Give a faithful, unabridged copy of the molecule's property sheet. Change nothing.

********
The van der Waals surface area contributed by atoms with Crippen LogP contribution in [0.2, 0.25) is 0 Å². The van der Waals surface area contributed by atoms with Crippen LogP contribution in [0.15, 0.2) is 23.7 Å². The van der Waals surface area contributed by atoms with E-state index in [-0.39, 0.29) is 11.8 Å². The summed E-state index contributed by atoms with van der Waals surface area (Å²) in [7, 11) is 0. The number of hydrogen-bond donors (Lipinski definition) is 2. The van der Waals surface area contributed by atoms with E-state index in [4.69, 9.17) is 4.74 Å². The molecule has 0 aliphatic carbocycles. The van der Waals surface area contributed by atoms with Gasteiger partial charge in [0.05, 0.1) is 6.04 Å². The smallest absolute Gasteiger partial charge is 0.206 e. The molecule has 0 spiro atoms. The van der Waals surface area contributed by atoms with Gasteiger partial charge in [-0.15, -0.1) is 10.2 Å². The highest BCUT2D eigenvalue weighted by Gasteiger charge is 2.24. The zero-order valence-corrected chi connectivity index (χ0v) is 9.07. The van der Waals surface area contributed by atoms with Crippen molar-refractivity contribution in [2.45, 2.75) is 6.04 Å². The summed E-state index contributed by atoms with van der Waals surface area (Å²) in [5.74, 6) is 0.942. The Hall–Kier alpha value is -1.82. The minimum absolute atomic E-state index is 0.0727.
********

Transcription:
The van der Waals surface area contributed by atoms with Crippen LogP contribution in [0.2, 0.25) is 0 Å². The van der Waals surface area contributed by atoms with Crippen LogP contribution in [0.15, 0.2) is 23.7 Å². The van der Waals surface area contributed by atoms with E-state index in [-0.39, 0.29) is 11.8 Å². The summed E-state index contributed by atoms with van der Waals surface area (Å²) in [7, 11) is 0. The number of hydrogen-bond donors (Lipinski definition) is 2. The van der Waals surface area contributed by atoms with E-state index in [4.69, 9.17) is 4.74 Å². The molecule has 0 aliphatic carbocycles. The van der Waals surface area contributed by atoms with Gasteiger partial charge in [0.05, 0.1) is 6.04 Å². The smallest absolute Gasteiger partial charge is 0.206 e. The molecule has 0 spiro atoms. The van der Waals surface area contributed by atoms with Gasteiger partial charge in [-0.15, -0.1) is 10.2 Å². The highest BCUT2D eigenvalue weighted by Gasteiger charge is 2.24. The zero-order valence-corrected chi connectivity index (χ0v) is 9.07. The van der Waals surface area contributed by atoms with Crippen molar-refractivity contribution in [2.45, 2.75) is 6.04 Å². The summed E-state index contributed by atoms with van der Waals surface area (Å²) in [5.74, 6) is 0.942. The Hall–Kier alpha value is -1.82. The minimum absolute atomic E-state index is 0.0727.